Kimberley Orton

Overburst I

Popping tar bubbles in the middle of the road on the cul-de-sac in summer. Lava cakes, molten licorice stucky hillocks, overburst of what lies, lives beneath. My four-year-old thumbnail makes crosses in each, pressing for tension, testing for what is at the ready, ripe. I move in. Ear to asphalt, I connect to the wellspring, hear earth’s lament her sorrowful ungluing, black shiny liquid spills onto, under my nail, down the sideways, crush of bubble. The release soothes. I expect it to feel more perilous, sear, pulse like the burn of the black road under my legs, my body marooned, my undersides wet with blister. Pebble pocked I am residue held, pushed into the shape of a girl. My father admonishes I have dirty fingernails and I will worry about this until I die, but it isn’t dirt. It is life.


Close-up selfie of Kimberly Orton, a woman with dirty blond hair that is partially covering her right eye. Kimberly is wearing a white shirt and loop earrings, and she is smiling at the camera.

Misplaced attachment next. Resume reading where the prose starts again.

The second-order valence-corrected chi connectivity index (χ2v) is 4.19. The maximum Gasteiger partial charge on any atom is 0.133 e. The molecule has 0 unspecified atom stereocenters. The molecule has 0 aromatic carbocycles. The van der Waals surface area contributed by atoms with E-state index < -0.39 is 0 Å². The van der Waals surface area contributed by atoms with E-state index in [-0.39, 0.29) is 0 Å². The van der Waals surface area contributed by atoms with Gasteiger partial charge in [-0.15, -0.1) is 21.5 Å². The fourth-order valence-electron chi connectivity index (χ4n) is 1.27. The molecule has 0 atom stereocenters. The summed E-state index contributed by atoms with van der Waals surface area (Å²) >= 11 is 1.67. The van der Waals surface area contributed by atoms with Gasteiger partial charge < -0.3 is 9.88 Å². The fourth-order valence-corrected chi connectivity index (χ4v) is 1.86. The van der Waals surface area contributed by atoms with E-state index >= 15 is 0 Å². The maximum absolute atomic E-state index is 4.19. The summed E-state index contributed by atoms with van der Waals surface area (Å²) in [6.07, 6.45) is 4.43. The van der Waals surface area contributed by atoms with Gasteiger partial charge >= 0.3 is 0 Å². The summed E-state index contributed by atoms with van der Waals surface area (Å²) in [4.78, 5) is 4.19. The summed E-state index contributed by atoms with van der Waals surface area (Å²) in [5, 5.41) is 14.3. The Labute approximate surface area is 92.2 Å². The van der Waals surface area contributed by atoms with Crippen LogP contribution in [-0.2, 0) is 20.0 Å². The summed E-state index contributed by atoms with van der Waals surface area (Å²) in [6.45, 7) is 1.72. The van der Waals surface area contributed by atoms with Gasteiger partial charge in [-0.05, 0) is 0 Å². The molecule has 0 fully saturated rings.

Kimberley Orton has been published by CV2, West End Phoenix, League of Canadian Poets, Book of Matches and Understorey Magazine. Known for her writings about strong women who, through sharing their stories, are able to (re)connect themselves to one another, notions of sanity, and feelings of place, Kimberley explores themes of grief and inheritance in her new poetry collection, Buried Streams. She is a recent graduate of UBC’s Creative Writing MFA program.

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